How to Build Trailers1
There’s no place like home – but when your home is in a trailer you can go where you will as free of house ties as the winds. Here is the lure and lore of the open road.
(Right, above) Inside this streamlined Aladdin Trailer home one finds all the conveniences of a deluxe apartment. The cutaway section at top reveals its roomy brightness, and the floor plan below shows the arrangement of appointments.
THE American gypsy spirit is building a huge new industry about the auto camp trailer. No less than 400 firms are building land yachts for auto touring.
Roger Babson, eminent statistician, declares that within 20 years over 20,000,000 people will own and use trailers.
Since there are so many trailers available, and since you, by the law of averages, are destined to become a trailer user, a few guiding principles born of experience will enable you to accurately judge the worth of a trailer design, and will forearm you with knowledge in the matter of touring a la your own “cart.” The first question that arises is usually, “What is the weight and size of most trailers? Can my car handle one easily? Do they cost much to own and operate?”
The length of the average trailer is from 12 to 17 feet over all. A good average is about 15 feet. In a trailer of this size from 2 to 4 persons, with all duffle, can be comfortably housed on a tour of long duration. The weight of such a trailer will be from 1,200 to 1,800 pounds, with 1,500 pounds about the average.
Full headroom is needed for a six-footer. This is furnished by crowning the roof well, or by constructing a “lantern” type roof similar to a street car, affording room for the head. Widths are a function of the bed length—from 72 to 77 inches. The latest trend is to use regular springs and mattresses instead of a day couch or davenport. Then no special linens are required.
The true trailer is of two-wheeled construction. It is the most popular, least expensive. Over an upset steel axle, two wheels are used to carry the load. A steel framework leading to a towing tongue is sprung to this axle. Upon the towing frame-work is erected the floor and the side pillars which constitute the body framing. All early trailers used wooden members for side framing, and this is quite satisfactory, as it is light. Usually the framework is bolted to steel channel lengths in the floor framework, making a light and rigid structure. Bodies are variously covered with dural, with pressed wood, with plywood, or with leatherette over mesh wire. Invariably an interior ceiling of light plywood is used. The air space between inner and outer walls is needed for insulation against heat and cold.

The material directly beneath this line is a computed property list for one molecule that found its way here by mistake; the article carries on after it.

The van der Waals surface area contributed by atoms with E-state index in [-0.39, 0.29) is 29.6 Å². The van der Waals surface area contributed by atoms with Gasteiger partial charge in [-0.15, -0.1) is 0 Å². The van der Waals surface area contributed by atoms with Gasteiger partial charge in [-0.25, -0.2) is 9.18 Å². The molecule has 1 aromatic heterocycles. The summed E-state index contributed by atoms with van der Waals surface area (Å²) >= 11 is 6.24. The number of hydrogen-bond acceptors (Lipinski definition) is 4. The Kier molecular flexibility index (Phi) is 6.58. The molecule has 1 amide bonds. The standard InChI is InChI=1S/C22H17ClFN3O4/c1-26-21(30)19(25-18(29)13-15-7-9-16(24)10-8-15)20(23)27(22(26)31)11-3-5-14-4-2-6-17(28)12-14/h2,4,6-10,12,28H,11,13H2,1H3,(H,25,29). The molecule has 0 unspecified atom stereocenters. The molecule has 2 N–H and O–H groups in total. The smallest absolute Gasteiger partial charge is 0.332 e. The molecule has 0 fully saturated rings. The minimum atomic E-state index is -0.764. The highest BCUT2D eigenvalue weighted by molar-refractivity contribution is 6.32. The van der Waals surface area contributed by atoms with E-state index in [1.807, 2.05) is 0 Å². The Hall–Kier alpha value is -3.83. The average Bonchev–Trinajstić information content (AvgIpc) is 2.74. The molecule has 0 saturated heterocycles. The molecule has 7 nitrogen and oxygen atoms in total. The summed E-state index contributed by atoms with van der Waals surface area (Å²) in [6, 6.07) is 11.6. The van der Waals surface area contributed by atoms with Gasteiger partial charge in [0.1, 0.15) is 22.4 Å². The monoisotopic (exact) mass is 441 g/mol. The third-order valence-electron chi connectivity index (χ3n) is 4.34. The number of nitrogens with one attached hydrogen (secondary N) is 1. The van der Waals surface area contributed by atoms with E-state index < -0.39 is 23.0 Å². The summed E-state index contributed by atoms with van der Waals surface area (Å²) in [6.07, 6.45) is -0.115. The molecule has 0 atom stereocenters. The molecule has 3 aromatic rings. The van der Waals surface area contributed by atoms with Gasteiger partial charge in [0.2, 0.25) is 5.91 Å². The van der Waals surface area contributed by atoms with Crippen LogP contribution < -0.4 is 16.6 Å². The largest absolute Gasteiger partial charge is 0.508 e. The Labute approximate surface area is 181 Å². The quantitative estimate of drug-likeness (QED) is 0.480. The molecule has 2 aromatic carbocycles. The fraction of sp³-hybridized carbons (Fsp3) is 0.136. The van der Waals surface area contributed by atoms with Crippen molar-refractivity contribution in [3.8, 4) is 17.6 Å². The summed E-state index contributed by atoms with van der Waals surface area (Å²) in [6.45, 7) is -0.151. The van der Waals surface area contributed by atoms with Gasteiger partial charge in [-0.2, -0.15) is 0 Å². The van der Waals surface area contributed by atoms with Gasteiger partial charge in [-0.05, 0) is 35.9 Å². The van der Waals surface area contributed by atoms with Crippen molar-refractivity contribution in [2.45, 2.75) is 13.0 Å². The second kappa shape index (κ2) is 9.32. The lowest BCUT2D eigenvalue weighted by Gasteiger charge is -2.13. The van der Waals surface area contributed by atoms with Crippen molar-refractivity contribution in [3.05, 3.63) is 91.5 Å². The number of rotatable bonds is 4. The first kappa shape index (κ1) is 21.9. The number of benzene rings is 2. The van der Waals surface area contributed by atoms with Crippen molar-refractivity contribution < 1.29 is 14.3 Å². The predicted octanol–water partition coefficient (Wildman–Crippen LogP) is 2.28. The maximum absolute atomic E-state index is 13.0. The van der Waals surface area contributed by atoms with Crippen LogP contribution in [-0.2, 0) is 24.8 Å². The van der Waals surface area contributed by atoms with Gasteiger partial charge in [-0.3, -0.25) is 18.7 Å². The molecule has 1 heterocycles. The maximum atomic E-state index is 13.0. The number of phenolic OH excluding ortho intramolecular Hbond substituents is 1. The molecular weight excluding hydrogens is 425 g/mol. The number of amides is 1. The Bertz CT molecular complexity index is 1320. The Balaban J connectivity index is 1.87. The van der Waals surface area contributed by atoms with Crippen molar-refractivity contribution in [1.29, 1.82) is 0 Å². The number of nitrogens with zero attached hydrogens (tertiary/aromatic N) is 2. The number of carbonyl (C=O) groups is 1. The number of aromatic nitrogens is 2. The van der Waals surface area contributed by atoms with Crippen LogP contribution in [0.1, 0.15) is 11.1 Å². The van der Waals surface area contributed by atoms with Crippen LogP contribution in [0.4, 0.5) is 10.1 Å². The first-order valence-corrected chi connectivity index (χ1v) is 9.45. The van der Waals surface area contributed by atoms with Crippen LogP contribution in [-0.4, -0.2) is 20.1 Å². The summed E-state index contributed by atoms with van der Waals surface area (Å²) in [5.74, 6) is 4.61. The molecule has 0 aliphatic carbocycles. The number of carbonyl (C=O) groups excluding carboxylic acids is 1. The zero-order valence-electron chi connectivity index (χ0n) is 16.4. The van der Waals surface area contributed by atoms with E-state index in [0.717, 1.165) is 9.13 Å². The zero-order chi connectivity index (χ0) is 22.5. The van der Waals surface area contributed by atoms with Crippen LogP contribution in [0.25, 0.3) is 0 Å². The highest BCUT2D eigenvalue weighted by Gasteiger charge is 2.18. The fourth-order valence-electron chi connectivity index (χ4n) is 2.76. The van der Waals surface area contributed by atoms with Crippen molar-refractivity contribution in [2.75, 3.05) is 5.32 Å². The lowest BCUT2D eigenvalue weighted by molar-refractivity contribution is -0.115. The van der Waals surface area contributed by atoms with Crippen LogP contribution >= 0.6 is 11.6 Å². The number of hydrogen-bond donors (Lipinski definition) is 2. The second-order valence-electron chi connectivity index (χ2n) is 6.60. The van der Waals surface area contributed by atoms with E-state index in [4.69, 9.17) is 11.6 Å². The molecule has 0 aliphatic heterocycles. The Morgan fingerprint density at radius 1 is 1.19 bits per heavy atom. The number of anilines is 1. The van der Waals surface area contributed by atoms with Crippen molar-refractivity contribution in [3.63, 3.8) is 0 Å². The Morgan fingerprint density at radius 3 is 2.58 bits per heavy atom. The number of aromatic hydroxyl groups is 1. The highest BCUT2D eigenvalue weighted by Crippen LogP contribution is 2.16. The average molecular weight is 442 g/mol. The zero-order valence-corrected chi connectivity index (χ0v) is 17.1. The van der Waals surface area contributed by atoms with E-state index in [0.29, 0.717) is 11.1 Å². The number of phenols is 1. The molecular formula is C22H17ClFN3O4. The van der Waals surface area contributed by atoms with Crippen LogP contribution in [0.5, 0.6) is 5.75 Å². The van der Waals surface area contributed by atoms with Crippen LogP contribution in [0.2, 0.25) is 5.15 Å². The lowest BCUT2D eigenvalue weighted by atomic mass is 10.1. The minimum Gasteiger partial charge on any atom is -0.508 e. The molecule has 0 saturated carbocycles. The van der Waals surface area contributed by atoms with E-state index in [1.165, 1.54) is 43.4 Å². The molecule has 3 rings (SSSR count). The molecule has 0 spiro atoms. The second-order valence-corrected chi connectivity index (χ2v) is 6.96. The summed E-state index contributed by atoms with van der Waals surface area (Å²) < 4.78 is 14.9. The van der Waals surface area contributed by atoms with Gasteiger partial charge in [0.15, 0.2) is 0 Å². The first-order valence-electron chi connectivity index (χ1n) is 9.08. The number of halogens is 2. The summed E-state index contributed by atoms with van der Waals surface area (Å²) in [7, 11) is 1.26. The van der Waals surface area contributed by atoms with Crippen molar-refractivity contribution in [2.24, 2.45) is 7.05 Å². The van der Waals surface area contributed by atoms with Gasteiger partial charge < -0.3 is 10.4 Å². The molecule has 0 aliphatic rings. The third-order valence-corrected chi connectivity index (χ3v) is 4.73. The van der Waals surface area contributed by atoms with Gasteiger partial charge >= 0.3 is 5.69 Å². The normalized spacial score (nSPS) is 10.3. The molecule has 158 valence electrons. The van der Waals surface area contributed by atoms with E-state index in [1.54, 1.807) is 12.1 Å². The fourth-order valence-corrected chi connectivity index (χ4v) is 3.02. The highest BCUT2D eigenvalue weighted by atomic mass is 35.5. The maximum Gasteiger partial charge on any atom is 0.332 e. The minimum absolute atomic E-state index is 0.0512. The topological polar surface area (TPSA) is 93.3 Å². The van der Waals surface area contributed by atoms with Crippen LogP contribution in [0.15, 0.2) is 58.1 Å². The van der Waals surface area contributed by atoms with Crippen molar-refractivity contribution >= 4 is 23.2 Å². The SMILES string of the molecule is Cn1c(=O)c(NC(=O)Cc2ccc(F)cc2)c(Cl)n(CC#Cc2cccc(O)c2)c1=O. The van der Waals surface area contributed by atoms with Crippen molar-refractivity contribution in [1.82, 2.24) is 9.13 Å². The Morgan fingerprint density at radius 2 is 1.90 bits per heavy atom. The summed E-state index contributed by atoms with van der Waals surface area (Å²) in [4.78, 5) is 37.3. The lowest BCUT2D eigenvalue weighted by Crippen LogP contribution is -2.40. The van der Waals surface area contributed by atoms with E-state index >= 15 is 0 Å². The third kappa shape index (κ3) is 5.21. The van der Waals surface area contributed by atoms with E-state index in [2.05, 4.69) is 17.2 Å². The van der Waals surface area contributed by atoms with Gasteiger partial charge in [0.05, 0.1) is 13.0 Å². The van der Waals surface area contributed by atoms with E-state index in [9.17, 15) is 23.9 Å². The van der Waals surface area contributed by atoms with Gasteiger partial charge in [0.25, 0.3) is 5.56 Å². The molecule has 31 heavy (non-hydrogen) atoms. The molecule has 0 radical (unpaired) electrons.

One of the most vital parts of the trailer is the hitch. Upon this link depends the safety of not only the occupants but all other cars on the road. A trailer hitch of the type shown above has been found to be one of the most dependable. Note that extra safety is provided by a chain.
A semi-trailer type is found in the deluxe classification. This is a long trailer which imposes most of the weight on a turn-table platform installed in the rumble seat of the towing car. These greater accommodations require a roadster type car, and cannot be readily detached, as the weight is about 500 pounds on the forward end. On the true-trailer, the weights run from 125 to 150 pounds—light enough for a man to freely detach and park it in his backyard.
Extra Gallon of Gas Pulls Trailer 100 Miles
A ball and socket towing arm, allowing independent movement for the trailer is be-coming universally used, and in some states is specified by law. Pin type yokes are to be avoided. Chains must be used as an auxiliary hitch to prevent accidents should the trailer hitch fail and the tow become wild.
Home builders of trailers usually purchase wheels, axles and have the welded frame made up for them, completing the woodwork themselves.
Tests on towing costs have resulted in the following acceptable averages: a trailer will cost 1 gallon of gas for every 100 miles towed. This presumes a light sedan used for towing, which is in good condition and not prone to using more than the normal amount of oil.
See to it that your trailer caravan has adequate locker provision for spare tire and worm jack for the trailer, a good old-fashioned kerosene lantern, tow rope, shovel, blocking boards, spare haywire, and a small kit of tools are aboard the trailer.
See to it also, in addition to the locker space required for the items mentioned above, that a sealed gurry bucket for garbage is installed which may be emptied at some fill after breaking camp.
Carry a most complete first aid kit and familiarize yourself in its use. And—this is important—carry TWO fire extinguishers.
Another matter is the water. The best tank is a seamless steel tank, with handhole plates for cleaning, and which has been tinned inside. This keeps water safe and furnishes an ample supply for long runs.
- Published by Modern Mechanix Publishing Company, Fawcett Publications Bldg., Greenwich, Conn.,1937
The first two images were actually a two page spread in the original publication: